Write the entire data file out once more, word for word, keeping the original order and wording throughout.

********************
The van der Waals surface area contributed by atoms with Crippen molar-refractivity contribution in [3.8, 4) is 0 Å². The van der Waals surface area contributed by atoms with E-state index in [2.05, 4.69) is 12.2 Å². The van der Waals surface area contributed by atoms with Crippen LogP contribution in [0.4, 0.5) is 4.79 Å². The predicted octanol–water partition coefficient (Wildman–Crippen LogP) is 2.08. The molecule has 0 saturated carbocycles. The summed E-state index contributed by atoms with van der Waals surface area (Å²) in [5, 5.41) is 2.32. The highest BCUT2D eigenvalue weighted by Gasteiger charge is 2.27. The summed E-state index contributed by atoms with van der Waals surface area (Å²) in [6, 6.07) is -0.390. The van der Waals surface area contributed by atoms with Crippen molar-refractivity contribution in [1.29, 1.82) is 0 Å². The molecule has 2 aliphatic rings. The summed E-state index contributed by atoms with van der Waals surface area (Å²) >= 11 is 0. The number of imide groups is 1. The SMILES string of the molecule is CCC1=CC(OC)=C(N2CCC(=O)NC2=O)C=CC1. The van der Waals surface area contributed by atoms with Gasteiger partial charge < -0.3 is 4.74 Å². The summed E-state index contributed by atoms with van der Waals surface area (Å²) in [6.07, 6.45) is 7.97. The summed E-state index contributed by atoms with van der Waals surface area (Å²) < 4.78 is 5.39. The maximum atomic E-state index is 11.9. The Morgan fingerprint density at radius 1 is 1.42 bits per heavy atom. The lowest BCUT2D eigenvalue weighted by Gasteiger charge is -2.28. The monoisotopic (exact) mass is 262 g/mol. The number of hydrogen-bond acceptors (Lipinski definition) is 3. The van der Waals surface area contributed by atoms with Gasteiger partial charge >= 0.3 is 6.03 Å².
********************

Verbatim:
The van der Waals surface area contributed by atoms with Crippen molar-refractivity contribution in [3.8, 4) is 0 Å². The van der Waals surface area contributed by atoms with E-state index in [2.05, 4.69) is 12.2 Å². The van der Waals surface area contributed by atoms with Crippen LogP contribution in [0.4, 0.5) is 4.79 Å². The predicted octanol–water partition coefficient (Wildman–Crippen LogP) is 2.08. The molecule has 0 saturated carbocycles. The summed E-state index contributed by atoms with van der Waals surface area (Å²) in [5, 5.41) is 2.32. The highest BCUT2D eigenvalue weighted by Gasteiger charge is 2.27. The summed E-state index contributed by atoms with van der Waals surface area (Å²) in [6, 6.07) is -0.390. The van der Waals surface area contributed by atoms with Crippen molar-refractivity contribution in [1.29, 1.82) is 0 Å². The molecule has 2 aliphatic rings. The summed E-state index contributed by atoms with van der Waals surface area (Å²) >= 11 is 0. The number of imide groups is 1. The SMILES string of the molecule is CCC1=CC(OC)=C(N2CCC(=O)NC2=O)C=CC1. The van der Waals surface area contributed by atoms with Gasteiger partial charge < -0.3 is 4.74 Å². The summed E-state index contributed by atoms with van der Waals surface area (Å²) in [6.07, 6.45) is 7.97. The summed E-state index contributed by atoms with van der Waals surface area (Å²) < 4.78 is 5.39. The maximum atomic E-state index is 11.9. The Morgan fingerprint density at radius 1 is 1.42 bits per heavy atom. The lowest BCUT2D eigenvalue weighted by Gasteiger charge is -2.28. The monoisotopic (exact) mass is 262 g/mol. The number of hydrogen-bond acceptors (Lipinski definition) is 3. The van der Waals surface area contributed by atoms with Gasteiger partial charge >= 0.3 is 6.03 Å².